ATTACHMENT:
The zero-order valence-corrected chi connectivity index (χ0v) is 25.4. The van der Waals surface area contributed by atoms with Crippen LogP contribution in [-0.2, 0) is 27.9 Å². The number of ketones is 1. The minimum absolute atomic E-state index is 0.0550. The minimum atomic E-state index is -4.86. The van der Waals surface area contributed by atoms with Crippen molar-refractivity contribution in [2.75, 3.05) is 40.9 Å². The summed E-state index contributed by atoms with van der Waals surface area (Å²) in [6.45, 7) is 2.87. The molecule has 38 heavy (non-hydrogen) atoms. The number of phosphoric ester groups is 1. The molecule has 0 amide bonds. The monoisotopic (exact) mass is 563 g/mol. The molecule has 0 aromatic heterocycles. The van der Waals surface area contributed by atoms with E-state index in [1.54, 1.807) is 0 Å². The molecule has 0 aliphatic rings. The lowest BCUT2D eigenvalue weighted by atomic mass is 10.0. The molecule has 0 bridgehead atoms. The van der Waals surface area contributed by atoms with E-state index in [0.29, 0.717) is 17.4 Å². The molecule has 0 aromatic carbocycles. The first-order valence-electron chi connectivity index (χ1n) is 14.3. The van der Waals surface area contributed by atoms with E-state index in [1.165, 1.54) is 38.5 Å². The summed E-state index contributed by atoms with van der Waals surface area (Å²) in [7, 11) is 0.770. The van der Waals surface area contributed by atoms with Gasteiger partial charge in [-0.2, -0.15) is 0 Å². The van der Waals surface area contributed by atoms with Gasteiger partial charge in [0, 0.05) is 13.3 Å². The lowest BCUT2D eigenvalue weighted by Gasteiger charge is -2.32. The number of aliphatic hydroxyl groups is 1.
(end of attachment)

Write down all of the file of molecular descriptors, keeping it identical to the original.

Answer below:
The zero-order valence-corrected chi connectivity index (χ0v) is 25.4. The van der Waals surface area contributed by atoms with Crippen LogP contribution in [-0.2, 0) is 27.9 Å². The number of ketones is 1. The minimum absolute atomic E-state index is 0.0550. The minimum atomic E-state index is -4.86. The van der Waals surface area contributed by atoms with Crippen molar-refractivity contribution in [2.75, 3.05) is 40.9 Å². The summed E-state index contributed by atoms with van der Waals surface area (Å²) in [6.45, 7) is 2.87. The molecule has 38 heavy (non-hydrogen) atoms. The number of phosphoric ester groups is 1. The molecule has 0 amide bonds. The monoisotopic (exact) mass is 563 g/mol. The molecule has 0 aromatic heterocycles. The van der Waals surface area contributed by atoms with E-state index in [1.54, 1.807) is 0 Å². The molecule has 0 aliphatic rings. The lowest BCUT2D eigenvalue weighted by atomic mass is 10.0. The molecule has 0 bridgehead atoms. The van der Waals surface area contributed by atoms with E-state index in [0.29, 0.717) is 17.4 Å². The molecule has 0 aromatic carbocycles. The first-order valence-electron chi connectivity index (χ1n) is 14.3. The van der Waals surface area contributed by atoms with E-state index in [1.165, 1.54) is 38.5 Å². The summed E-state index contributed by atoms with van der Waals surface area (Å²) in [7, 11) is 0.770. The van der Waals surface area contributed by atoms with Gasteiger partial charge in [-0.2, -0.15) is 0 Å². The van der Waals surface area contributed by atoms with Gasteiger partial charge in [0, 0.05) is 13.3 Å². The lowest BCUT2D eigenvalue weighted by Gasteiger charge is -2.32. The number of aliphatic hydroxyl groups is 1.